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I'd like to try making some sugar-free cookies, which means no refined or "natural" sugar (honey, came syrup, etc.). I'll be trying to use stevia instead.

The obvious problem is that sugar is very important to cookies structurally, not to mention caramelization. Even if stevia were to caramelize, there won't be enough in the recipe to be sufficient for the taste.

So, are there any other agents I could use to counter these problems?

Related: Does Splenda caramelize? (No.)

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No, there are no other agents. Caramelization is literally sugar in a certain state. If you remove all the sugar, you cannot have a caramelization taste. You can make cookies which don't taste caramelized, of course.

As for the "important structurally" part, it depends what cookie you are trying to make. If you want to achieve the texture of a sugar-rich cookie, this is again impossible. Out of all edible substances, only sugars behave like sugars when baked.

You can however use other fillers to get a different type of cookie. A shortbread cookie (like pie crust, but in cookie form) with stevia shouldn't taste that much different than a shortbread cookie with sugar. Nut flours or nut butters will give you some very good fillers so you can make a cookie with some bulk without having to use too much flour.

The result will never look and taste like a standard American chocolate chip cookie, or its relatives but will certainly deserve the term "cookie".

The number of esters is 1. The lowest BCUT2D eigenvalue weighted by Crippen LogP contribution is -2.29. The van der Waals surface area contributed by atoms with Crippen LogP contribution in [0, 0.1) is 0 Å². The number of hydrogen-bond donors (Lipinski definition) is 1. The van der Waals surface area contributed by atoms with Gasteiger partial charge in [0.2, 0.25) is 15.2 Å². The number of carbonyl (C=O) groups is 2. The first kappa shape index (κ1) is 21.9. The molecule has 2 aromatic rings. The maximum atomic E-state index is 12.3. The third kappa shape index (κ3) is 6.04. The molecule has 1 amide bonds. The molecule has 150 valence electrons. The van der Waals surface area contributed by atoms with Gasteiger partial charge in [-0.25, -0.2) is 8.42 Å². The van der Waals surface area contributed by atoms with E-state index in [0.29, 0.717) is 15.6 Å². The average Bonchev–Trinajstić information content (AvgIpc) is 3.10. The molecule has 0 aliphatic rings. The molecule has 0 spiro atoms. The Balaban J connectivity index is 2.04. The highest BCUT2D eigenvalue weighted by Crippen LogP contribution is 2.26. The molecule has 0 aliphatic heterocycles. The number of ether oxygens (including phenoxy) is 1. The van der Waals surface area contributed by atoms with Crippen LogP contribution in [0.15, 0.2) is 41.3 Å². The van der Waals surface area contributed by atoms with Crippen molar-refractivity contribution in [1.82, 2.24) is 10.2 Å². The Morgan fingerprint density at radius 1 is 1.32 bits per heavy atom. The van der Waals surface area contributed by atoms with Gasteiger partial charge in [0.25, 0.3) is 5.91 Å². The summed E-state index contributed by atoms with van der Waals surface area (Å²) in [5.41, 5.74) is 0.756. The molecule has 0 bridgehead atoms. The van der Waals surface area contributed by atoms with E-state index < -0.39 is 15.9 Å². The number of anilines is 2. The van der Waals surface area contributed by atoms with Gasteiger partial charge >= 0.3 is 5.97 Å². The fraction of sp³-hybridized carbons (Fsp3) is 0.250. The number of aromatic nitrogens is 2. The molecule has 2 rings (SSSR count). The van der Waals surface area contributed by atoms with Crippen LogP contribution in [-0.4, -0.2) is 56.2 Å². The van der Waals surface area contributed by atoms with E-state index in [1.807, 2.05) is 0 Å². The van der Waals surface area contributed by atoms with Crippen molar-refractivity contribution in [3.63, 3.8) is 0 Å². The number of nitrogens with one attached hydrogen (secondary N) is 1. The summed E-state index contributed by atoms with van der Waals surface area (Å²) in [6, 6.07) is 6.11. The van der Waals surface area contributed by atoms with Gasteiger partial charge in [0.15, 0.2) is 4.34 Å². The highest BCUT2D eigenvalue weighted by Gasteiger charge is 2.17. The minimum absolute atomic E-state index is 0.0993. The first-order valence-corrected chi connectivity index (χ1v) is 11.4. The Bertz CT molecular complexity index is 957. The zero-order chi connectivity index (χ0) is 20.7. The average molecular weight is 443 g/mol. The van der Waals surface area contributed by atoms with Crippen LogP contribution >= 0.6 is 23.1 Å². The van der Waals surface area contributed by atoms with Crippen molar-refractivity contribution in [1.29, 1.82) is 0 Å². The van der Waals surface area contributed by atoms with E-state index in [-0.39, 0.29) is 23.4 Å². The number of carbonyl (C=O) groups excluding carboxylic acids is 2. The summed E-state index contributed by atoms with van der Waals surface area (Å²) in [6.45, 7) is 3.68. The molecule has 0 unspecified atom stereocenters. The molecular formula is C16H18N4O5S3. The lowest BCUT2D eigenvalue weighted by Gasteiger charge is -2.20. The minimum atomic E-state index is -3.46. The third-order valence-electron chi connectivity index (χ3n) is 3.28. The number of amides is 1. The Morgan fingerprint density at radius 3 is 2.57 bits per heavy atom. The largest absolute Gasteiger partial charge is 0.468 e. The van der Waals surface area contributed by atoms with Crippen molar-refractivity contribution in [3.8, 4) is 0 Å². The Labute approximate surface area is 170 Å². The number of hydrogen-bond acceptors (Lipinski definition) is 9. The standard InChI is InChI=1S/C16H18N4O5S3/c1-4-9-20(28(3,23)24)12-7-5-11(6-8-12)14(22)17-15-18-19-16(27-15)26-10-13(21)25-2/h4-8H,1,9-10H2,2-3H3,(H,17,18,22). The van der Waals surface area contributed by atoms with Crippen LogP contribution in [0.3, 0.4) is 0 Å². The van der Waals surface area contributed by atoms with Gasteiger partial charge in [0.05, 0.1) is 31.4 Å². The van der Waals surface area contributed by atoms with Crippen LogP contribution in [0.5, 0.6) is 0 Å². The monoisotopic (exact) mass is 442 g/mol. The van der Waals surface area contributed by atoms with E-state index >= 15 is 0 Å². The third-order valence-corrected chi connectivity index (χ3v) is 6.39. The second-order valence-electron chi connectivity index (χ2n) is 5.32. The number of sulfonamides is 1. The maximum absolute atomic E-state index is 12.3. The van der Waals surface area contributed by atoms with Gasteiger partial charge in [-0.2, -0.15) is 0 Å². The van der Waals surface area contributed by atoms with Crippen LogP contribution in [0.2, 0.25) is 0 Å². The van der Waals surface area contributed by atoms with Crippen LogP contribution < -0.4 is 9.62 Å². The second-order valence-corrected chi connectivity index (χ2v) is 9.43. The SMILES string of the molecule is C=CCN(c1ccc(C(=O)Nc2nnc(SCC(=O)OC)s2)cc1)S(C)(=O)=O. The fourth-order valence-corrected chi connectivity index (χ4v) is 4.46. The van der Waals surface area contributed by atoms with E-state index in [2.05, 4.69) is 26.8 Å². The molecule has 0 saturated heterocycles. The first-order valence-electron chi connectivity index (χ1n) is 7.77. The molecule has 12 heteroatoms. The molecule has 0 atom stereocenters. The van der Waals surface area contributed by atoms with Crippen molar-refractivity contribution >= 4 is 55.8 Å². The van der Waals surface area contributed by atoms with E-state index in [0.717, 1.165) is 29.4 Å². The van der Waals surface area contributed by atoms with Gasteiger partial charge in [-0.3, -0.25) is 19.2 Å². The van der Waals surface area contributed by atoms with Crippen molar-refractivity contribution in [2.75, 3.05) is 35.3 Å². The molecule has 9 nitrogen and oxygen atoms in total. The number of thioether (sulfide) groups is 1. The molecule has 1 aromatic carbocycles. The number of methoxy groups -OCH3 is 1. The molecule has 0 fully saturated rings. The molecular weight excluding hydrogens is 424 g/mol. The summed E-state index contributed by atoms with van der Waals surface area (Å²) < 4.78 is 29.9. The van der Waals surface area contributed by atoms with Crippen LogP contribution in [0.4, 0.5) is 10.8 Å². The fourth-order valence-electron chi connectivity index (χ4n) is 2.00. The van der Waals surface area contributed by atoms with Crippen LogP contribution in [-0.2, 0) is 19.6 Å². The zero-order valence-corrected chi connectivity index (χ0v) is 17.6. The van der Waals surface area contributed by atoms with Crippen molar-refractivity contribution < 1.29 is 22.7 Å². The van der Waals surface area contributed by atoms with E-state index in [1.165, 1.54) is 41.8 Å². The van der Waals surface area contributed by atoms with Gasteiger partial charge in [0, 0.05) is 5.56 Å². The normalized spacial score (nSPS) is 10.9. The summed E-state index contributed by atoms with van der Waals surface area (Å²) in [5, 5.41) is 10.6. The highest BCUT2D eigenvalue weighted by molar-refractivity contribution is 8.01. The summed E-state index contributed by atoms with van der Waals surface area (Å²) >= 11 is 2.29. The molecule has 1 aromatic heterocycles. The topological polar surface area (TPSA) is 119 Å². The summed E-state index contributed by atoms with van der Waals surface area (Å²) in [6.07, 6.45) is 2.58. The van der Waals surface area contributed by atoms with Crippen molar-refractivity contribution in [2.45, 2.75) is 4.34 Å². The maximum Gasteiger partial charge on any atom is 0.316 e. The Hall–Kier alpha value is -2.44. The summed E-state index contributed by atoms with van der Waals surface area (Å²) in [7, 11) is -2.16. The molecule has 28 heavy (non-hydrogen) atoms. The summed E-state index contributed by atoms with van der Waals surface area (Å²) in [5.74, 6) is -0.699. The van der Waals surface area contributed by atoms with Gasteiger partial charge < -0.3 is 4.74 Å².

• I'm OK without having actual caramelization, but I would have hoped there was something that tasted substantially similar. Good suggestions about other fillers and different types of cookies. – Matthew Read May 6 '14 at 16:06
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    You can apparently get a somewhat caramel taste without sugar; Google for sugar free caramel. I doubt it tastes nearly as good as the real thing. And of course, the structure is still a problem. – derobert May 6 '14 at 16:24
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It likely depends on what you qualify as 'sugar'.

America's Test Kitchen, in their recipes for gluten-free flour replacement suggested using powdered milk to enhance the browning. As that would contain lactose (a sugar), that might not fit within your requirements.

  • I'd consider it, but I'm looking more for taste than color. – Matthew Read May 6 '14 at 16:04
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My husband cannot stand the taste of stevia in anything, so I've been having similar problems. I've been told by my doctor to cut down on sugar (easier said than done for my sweet tooth). I have substituted Monk Fruit sweetener and it does work well, but it doesn't seem to be as sweet as sugar. I have found, with certain recipes, that a combination of Monk Fruit sweetener and pureed pitted dates works well when the recipe calls for both white sugar and brown sugar. I just change out the white sugar with Monk Fruit and the brown sugar with pureed dates, same measurements. I've used this in cobblers and cookies. I hope this helps.

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